Akashic Books is an independent Brooklyn-based small publisher which, beginning in 2004, has published over 50 paperback books of noir stories. Each of the books is set in a different place and with a small number of exceptions for classical stories, each consists of never-before published works. Most of the books are set in large American cities, but the series has expanded to include titles such as "Indian country noir" and noir set in foreign locations.
Several things prompted me to read this volume of Philadelphia stories, "Philadelphia Noir" (2010) edited by Carlin Romano. I attended law school in Philadelphia many years ago and remember exploring many areas of the city. Much more recently, I discovered the noir novels of David Goodis, many of which are set in some of the Philadelphia neighborhoods described in this volume. Goodis' most famous novel, "Down There", set in Philadelphia is available in a Library of America compilation of noir writing Crime Novels: American Noir of the 1950s: The Killer Inside Me / The Talented Mr. Ripley / Pick-up / Down There / The Real Cool Killers (Library of America) (Vol 2) while a second LOA volume includes an additional five Goodis novels, three of which are set in Philadelphia. David Goodis: Five Noir Novels of the 1940s and 50s (Library of America) Finally, I read a recent book by editor Carlin Romano on the nature of intellectual life in the United States. America the Philosophical (Vintage) Romano opposes the attempts of many to deny the intellectual achievement and potentiality of American life. Among many other things, his book attempts to soften the claimed distinctions between "low-brow", "middle-brow" and "high-brow" culture in American life. His work as the editor of a volume of noir stories seems a movement in that direction.
In a short introduction to the anthology, Romano observes that Philadelphia is often regarded as a nondescript, dull city, with epithets such as "Filthyadelphia" and the old W.C. Fields punchline, "second prize, two weeks in Philadelphia". He points out Philadelphia's long history, including its grime, grit, diversity, and violence. In Philadelphia, Romano states, "we just live our lives" and these varied lives are reflected in the stories.
The book itself consists of 15 stories, each of which is by a different author (including a story by Romano) and each of which describes a different Philadelphia community. The settings range from neighborhoods consisting of wealthy, educated residents to poor, economically depressed areas. There is frequent interaction among individuals of different status. The criminal activity described ranges from gangs, violent murder, and drugs to more subtle forms of crime. Some of the authors included publish frequently while others are little known.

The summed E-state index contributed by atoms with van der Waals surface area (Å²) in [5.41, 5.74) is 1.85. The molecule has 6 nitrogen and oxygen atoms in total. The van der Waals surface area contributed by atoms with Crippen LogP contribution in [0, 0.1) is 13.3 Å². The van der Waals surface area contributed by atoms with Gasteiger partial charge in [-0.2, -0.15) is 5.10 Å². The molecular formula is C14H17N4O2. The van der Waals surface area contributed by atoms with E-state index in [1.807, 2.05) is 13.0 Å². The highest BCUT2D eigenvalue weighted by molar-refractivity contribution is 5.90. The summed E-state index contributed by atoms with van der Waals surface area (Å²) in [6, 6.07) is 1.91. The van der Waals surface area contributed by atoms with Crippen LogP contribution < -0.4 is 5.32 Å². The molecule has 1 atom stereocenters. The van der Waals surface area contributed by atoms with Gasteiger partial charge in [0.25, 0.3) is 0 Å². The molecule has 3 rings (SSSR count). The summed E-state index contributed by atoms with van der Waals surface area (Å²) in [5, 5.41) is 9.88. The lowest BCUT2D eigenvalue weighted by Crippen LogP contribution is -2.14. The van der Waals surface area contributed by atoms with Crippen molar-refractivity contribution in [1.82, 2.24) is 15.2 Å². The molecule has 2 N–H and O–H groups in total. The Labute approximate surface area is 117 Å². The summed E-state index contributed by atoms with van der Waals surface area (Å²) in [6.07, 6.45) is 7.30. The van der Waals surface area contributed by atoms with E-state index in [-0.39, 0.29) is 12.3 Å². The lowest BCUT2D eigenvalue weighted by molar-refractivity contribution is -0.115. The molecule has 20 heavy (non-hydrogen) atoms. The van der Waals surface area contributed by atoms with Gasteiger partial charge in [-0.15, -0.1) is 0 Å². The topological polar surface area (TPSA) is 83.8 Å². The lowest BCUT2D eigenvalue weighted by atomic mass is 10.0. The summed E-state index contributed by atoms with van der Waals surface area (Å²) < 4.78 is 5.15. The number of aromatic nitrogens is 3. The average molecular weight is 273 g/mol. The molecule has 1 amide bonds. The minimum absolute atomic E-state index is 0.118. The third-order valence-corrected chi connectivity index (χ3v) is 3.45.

The sense of place is the most critical element of noir writing, and the stories capture the streets, businesses, homes and people of Philadelphia neighborhoods. The individual stories are mixed. A small number suffer from cumbersome or from routine plotting. A few of the stories show little of the elements of noir -- the genre is difficult to pin down precisely. But the volume on the whole has a noir character and is effective in offering new writing about Philadelphia. The stories are not on the level of a master of the genre such as David Goodis. I was surprised, in fact, that Goodis is not so much as mentioned in the volume.
The volume is divided into four groups of loosely related stories. In the first group,"City of Bursts" focusing on street violence, I enjoyed Keith Gilman's "Devil's Pocket" set in the Gray's Ferry neighborhood. Dennis Tafoya's "Above the Imperial" about a young petty criminal who finds love in the neighborhood of Gray's Ferry was the highlight of the second group, "City of Otherly Love". Diane Ayres' "Seeing Nothing" offers a vignette of urban life in the third group, "The Faker City". In the final group, the stories have historical settings. Noir writer Duane Swierczynski's "Longeran's Girl" is a poignant story set in 1924 on the newly-opened El. It is the work in the collection which reminded me most of Goodis.
I enjoyed this volume of the Akashic Noir series set in a city in which I once lived and walked. The book will appeal to readers of urban noir with a connection to Philadelphia.
Dec 30, 2010
Full disclousure: I'm a native.
One of the joys of travel is later revisiting a far away place in a book. When one has a whole book of short stories all set in one's home town, the ! recognition factor naturally runs high. But this geographical 'noir' series has always delivered, even if one has never been to the locale. Carlin Romano has put together a first rate collection; some tales use Philadelphia, some don't. All deliver fine writing in a number of modes. Most readers should fine everything enjoyable, and many pieces extra worthy.
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